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Message posted on 15/01/2023

Call for Contributions - Metaphors of the Mind (Technology and Language)

The ninth issue of "Technology and Language" has appeared, and with it a new call for contributions that appeals primarily to the study of computer metaphors, philosophy of mind, histories of cognitive science and technology, modelling practices.

https://soctech.spbstu.ru/en/issue/9/

www.philosophie.tu-darmstadt.de/T_and_L

The current issue “Mimesis and Composition” presents a collection of papers associated with the Padova Summer School on Philosophy and Cultural Studies of Technology (Natascha Adamowsky and Fabio Grigenti, guest editors). It includes several explorations of the relation of technology and magic e.g. in regard to charismatic research programs (Mareike Smolka), on the mythical aura of the digital (Benedetta Milani), on New Phenomenology, sound, and atmospheric art and technology (Irina Oznobikhina). Natascha Adamowsky contributes a paper on play as a mode of experimentally exploring the world, others are dedicated to Santa Claus, Walter Benjamin, urban smellwalks, and the technical performance of magic. The issue concludes with a pair of papers on biomimesis and principles of composition, biorobots and gardenworks (Astrid Schwarz and Marco Tamborini).

New Call for Contributions:

“Computational Models and Metaphors of the Mind” (Deadline: September 5, 2023) Is the meaning of a text accessible to machine learning? Questions like these have become ever more puzzling. Mind, behavior, and machine are configured differently at different times, in different research programs. This concerns questions of intelligence, technology, and language: What is consciousness, is it possible to artificially reproduce it? What is a language in terms of information theory and data models? Can a language be expressive without ontology or semantics? How significant are shared features of brains and computers – e.g. neural networks, and how significant are the differences between human and machine intelligence – e.g. conceptual vs. statistical thinking? (guest editor: Pavel Baryshnikov)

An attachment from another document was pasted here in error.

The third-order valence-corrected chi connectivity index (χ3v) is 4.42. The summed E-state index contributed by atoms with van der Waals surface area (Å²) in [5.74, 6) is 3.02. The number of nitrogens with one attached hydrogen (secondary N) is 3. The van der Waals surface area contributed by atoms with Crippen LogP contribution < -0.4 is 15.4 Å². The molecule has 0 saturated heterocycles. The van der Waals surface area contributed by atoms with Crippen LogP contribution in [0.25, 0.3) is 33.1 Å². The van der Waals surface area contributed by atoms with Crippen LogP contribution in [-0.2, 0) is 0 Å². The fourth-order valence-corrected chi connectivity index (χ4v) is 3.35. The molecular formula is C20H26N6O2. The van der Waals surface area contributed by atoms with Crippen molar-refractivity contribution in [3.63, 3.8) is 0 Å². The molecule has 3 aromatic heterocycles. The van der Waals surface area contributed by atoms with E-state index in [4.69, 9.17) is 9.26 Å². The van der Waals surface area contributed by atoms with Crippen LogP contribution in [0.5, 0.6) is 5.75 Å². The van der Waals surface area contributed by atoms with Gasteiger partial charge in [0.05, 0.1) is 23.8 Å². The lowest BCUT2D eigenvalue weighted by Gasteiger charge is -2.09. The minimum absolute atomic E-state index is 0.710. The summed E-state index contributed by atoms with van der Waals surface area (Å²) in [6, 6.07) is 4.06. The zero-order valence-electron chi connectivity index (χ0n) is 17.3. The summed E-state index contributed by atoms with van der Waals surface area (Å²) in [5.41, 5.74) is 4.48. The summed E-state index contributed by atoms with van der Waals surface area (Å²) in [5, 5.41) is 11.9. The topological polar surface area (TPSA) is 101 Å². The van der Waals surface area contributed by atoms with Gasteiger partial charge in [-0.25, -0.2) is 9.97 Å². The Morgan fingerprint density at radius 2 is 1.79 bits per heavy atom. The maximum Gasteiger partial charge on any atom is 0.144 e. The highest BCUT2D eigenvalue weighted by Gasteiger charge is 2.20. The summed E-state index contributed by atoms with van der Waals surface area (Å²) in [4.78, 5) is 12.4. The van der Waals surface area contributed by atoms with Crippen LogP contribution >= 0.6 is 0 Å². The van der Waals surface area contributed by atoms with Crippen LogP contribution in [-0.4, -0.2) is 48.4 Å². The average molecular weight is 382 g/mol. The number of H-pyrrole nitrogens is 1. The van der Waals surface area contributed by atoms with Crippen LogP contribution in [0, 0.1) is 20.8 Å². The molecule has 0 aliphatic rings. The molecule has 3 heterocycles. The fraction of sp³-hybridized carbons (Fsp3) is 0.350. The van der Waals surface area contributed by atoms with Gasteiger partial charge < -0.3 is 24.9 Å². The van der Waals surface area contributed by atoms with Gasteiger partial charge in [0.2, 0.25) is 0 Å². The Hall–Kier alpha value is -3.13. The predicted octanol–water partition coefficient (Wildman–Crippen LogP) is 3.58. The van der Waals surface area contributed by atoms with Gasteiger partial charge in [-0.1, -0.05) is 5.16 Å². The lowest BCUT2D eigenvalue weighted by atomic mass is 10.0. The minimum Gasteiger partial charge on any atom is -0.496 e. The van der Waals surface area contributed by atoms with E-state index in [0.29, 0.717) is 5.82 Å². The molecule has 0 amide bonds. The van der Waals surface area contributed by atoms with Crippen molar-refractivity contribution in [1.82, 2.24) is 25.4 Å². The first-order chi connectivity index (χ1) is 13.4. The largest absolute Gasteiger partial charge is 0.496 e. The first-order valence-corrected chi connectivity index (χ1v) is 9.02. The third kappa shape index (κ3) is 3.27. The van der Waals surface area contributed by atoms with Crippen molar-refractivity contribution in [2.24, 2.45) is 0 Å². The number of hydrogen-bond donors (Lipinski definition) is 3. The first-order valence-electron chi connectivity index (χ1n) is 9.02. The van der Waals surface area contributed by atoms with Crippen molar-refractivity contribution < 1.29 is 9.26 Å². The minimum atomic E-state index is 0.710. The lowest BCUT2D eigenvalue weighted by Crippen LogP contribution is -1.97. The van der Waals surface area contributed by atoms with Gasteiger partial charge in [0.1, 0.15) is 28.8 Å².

Other open calls: „Mythologies. The Spirit of Technology in its Cultural Context“ (Deadline March 15, 2023): This special issue is concerned with technological developments in relation to state sponsorship and how these implicate myths of progress. Simultaneously, we wish to explore how scholars have explored technological determinism and critiqued techno-cultural imaginaries of national destiny. By republishing Nichola Berdyaev’s 1933 essay “Humanity and the Machine” alongside new critical discussions, we hope to stimulate significant analysis of the modern myths of technology and transformations of humanity, treating technology in its broadest sense as including material, digital, medical devices and systems. Following on from Benjamin and Barthes, we would like to explore how myths of immortality, renewal, heroism and community coalesce around toys, plastics, and advertisements for the amenities of modern life. The different use of technologies in response to Covid 19 has amplified the difference of national attitudes in national contexts, raising anew “The Question concerning Technology” in Europe, Russia, China, or the United States. (Guest editors: Coreen McGuire and Natalia Nikiforova)

”Future Writing“ (Deadline: June 5, 2023): Starting from a Derridean grammatological review of the act of writing today, this special issue invites us to consider writing-the-future along with the future-of-writing. While most science fiction and utopian texts typically query the future, some also develop symbols and codes, technologies of writing, a whole new language. The question is framed by our contemporary experience: Writing and the memory of the hand are becoming obsolete by way of typing and other technical proxies. At the same time, Chinese, Arabic, Roman typographies assume a new visuality and transformative power that veers toward the asemic, reminding us of enactment and embodiment in the digital world. Emancipated from the demand for readability, they re-claim the value of an a-synchronized togetherness – a technical as well as aesthetic value. (Guest editors: Dajuin Yao and Nikita Lin, originating from an intermedia investigative project by Dajuin Yao and the Open Media Lab at the School of Intermedia Art, China Academy of Art)

Beyond the special topic, any submitted paper and interdisciplinary exploration at the interface of technology and language is always welcome. The next deadline for submitted papers in English or Russian is Feb 1, 2023 - these may include issues of science and fiction, the literary and artistic treatment of technological catastrophes, the languages of tastes and smells. Always welcome are contributions that explore the expressive qualities of technical design: how do prototypes as well as archaeological artefacts speak to us?

Queries, suggestions, and submissions can be addressed to soctech@spbstu.ru or to Daria Bylieva (bylieva_ds@spbstu.ru) and Alfred Nordmann (nordmann@phil.tu-darmstadt.de).

-- Alfred Nordmann Professor em. Institut für Philosophie, TU Darmstadt Homepage www.philosophie.tu-darmstadt.de/nordmann


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